Rhetorical Analysis of Cofer
Judith Ortiz Cofer believes that the combination of her gender and ethnicity is the perfect storm to create a very specific type of discrimination, which is often accidental as her anecdotes show. Cofer makes her argument through anecdotal evidence and then lays out her conclusions in plaintive language at the end of her essay, “For them life is a struggle against the misconceptions perpetuated by the myth of the Latina as whore, domestic, or criminal.” As an analysis of her essay “The Myth Of Latin Women” yields, Cofer does not go outside of her personal experience to make her claim. She writes in a way to win the reader over by sharing in her pain. It is not surprising that Cofer is also a poet since she writes in a lyrical, confessional style. She appeals to the reader’s pathos and relies on that to make her argument since she brings to qualitative data to the table. This is a rhetorical choice, since there is most certainly data available that could support her argument of that there are specific and embedded stereotypes white, upper middle class Americans have about Latina Women.
Laura Green, at the beginning of her essay entitled “Stereotypes” warms against using anecdotal evidence without backing it with data. She writes, “As human beings, we naturally evaluate everything we come in contact with” (Green, 1).
Cofer begins her essay with a story about how a man sang a Latin song to her, “Maria” on the bus. This story establishes her ethos as a Latin woman, but is related in order to convince the reader through pathos, since this story and the others portray Cofer as a victim. She relates the story of other passengers clapping because the man had a nice singing voice. She assumes that this sort of thing does not happen to white women but that it is something that happens all too often to women of Latin American decent. But whether or not that is true, the author leaves her audience to trust her ethos as a Latin American woman because she brings no other outside data to the discussion.
Cofer then tells the reader the story of what it was like growing up in a Latin American culture. This further establishes her ethos, but scores another point for her pathos. Her narration of the story includes a comparison to her childhood compared to non-Latin cultures. She notes that the dress was much more vibrant for her and her female relatives owing to the fact that their style of dress came from a colorful island culture. On this Island, there are Catholic virtues at play and this keeps woman showing a lot of skin protected from an unwanted elements who would see this as an opportunity. A daughter’s virtue is a part of family honor, Cofer explains, and therefore part of the problem for Latin women is that they are misunderstood when that dress is applied to another culture.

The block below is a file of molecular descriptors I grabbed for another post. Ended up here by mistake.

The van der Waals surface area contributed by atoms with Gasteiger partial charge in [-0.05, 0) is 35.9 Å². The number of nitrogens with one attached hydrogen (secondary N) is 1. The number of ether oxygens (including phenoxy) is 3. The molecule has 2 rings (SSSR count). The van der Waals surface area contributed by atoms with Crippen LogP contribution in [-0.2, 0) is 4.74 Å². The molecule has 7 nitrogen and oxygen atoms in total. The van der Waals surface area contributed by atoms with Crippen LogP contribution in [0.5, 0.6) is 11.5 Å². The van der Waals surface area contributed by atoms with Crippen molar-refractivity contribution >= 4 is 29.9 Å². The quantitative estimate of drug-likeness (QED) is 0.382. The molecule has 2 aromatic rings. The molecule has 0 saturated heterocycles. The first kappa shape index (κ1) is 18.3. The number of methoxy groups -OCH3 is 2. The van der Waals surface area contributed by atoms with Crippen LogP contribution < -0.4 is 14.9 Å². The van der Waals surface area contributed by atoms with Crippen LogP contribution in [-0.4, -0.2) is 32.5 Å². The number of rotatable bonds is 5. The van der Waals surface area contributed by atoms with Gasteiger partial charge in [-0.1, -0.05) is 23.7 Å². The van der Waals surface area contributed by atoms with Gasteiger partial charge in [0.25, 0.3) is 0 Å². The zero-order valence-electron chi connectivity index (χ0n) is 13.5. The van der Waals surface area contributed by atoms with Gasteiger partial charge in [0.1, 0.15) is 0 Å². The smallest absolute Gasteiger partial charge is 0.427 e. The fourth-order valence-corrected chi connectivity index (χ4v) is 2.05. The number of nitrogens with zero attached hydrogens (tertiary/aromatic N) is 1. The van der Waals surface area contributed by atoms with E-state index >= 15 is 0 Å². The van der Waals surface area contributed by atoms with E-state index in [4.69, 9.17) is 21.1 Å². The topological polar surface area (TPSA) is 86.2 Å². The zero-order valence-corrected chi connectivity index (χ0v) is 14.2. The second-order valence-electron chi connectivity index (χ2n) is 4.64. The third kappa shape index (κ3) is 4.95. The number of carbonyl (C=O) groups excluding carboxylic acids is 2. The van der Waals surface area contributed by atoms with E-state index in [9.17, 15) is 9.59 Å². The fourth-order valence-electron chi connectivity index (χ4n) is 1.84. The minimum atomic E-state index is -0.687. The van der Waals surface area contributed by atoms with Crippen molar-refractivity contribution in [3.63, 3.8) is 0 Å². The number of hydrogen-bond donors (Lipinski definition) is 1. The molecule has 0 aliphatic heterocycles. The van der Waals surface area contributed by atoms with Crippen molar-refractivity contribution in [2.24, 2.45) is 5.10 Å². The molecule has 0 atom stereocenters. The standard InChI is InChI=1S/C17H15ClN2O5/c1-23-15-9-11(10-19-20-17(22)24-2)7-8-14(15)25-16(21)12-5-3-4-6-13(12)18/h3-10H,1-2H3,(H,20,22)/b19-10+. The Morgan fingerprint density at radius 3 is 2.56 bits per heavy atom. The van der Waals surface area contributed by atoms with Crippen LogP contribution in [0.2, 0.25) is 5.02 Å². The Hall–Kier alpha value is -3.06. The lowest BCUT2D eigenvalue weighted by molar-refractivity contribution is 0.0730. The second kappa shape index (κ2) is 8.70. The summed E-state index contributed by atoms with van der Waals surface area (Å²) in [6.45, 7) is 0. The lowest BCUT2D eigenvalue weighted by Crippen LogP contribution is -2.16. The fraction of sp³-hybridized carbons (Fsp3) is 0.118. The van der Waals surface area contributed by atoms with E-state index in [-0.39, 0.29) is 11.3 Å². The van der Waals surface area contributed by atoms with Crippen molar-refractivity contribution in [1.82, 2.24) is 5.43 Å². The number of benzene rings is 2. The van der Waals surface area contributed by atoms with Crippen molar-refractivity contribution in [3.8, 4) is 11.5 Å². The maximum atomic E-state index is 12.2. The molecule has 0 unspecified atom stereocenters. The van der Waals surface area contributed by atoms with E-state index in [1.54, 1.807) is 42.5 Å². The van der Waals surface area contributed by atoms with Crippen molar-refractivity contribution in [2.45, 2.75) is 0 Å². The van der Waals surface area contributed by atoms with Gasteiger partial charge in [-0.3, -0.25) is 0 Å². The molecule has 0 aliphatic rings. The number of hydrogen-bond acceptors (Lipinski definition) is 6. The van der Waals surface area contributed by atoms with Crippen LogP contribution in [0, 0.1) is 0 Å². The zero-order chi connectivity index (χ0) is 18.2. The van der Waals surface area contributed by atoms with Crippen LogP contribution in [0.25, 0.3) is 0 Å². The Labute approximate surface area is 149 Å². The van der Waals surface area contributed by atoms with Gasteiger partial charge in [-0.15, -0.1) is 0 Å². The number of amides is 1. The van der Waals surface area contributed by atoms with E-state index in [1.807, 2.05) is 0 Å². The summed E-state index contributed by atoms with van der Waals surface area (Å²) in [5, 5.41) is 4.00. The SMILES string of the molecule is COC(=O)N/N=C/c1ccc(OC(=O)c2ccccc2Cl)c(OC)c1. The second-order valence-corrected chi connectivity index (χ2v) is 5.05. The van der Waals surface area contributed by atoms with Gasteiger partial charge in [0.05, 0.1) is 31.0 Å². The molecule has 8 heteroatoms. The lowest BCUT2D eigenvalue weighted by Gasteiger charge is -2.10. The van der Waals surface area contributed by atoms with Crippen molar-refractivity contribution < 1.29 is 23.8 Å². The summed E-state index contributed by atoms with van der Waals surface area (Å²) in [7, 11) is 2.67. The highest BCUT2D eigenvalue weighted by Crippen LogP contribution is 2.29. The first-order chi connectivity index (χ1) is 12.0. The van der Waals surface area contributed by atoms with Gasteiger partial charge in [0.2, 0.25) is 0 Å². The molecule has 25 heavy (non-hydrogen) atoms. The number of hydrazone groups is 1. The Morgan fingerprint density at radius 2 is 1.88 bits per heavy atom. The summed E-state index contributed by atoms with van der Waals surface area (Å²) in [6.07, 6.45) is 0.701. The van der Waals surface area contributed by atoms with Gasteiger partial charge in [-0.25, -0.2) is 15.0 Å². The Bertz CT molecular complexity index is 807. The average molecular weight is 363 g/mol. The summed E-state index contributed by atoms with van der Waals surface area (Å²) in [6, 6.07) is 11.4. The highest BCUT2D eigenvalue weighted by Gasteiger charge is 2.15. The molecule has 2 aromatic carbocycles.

Throughout the essay, Cofer paints herself as a victim. Often, she strives to understand the mentality that is victimizing her, and this paints her as forgiving of her oppresses. But what she does not bring to the table is that as immigrants into another culture, the virtue of assimilation rests with the person trying to fit a foreign culture. This does not mean that Cofer need break with her roots, but it does change the landscape of the playing field where Cofer situates her argument.
Cofer laments the fact that the society at large seems unable to see past the cultural stereotypes. Here again Cofer uses pathos to get her readers on her side, and relies on her ethos as a Latin Woman for her reader to trust her that there are subtleties to her victimization that a non-Latin woman would not understand. She relates another anecdotal story to support these. She tells about the time a drunk, white, upper-class man sang to her and a friend “Don’t Cry for Me Argentina.” The man it seems was drunk. The situation, as related by Cofer, was awkward. While such a situation—the situation of a drunk man crossing the line of socially acceptable behavior—could happen to anyone, Cofer argues that her being a Latin American woman is why such things happen and similar episode would not happen to a white woman.
Whether or not that is true, Cofer leaves it to her audience to trust her. Her argument is centered upon her ethos as being a Latin American Woman and the pathos of well-written stories of things that happened to her in her life. She makes a compelling argument, but it would be more convincing if she brought some actual data to the table to back up her anecdotal evidence.
Cofer, Judith . "Myth of Spanish Women." Many Voices, Many LIves 2 May 2006: 1. Print.
Green, Laura . "Stereotypes:Negative Racial Stereotypes and Their Effect on Attitudes Toward African-Americans." VCU Counseling Services. N.p., n.d. Web. 26 Oct. 2014. <http://www.ferris.edu/news/jimcrow/links/VCU.htm>.
"Spanish Women: what are they really like? (Portuguese, Spaniard, stereotype) - Europe - Page 3 - City-Data Forum." Spanish Women: what are they really like? (Portuguese, Spaniard, stereotype) - Europe - Page 3 - City-Data Forum. N.p., n.d. Web. 26 Oct. 2014. <http://www.city-data.com/forum/europe/1149332-spanish-women-what-they-really-like-3.html>.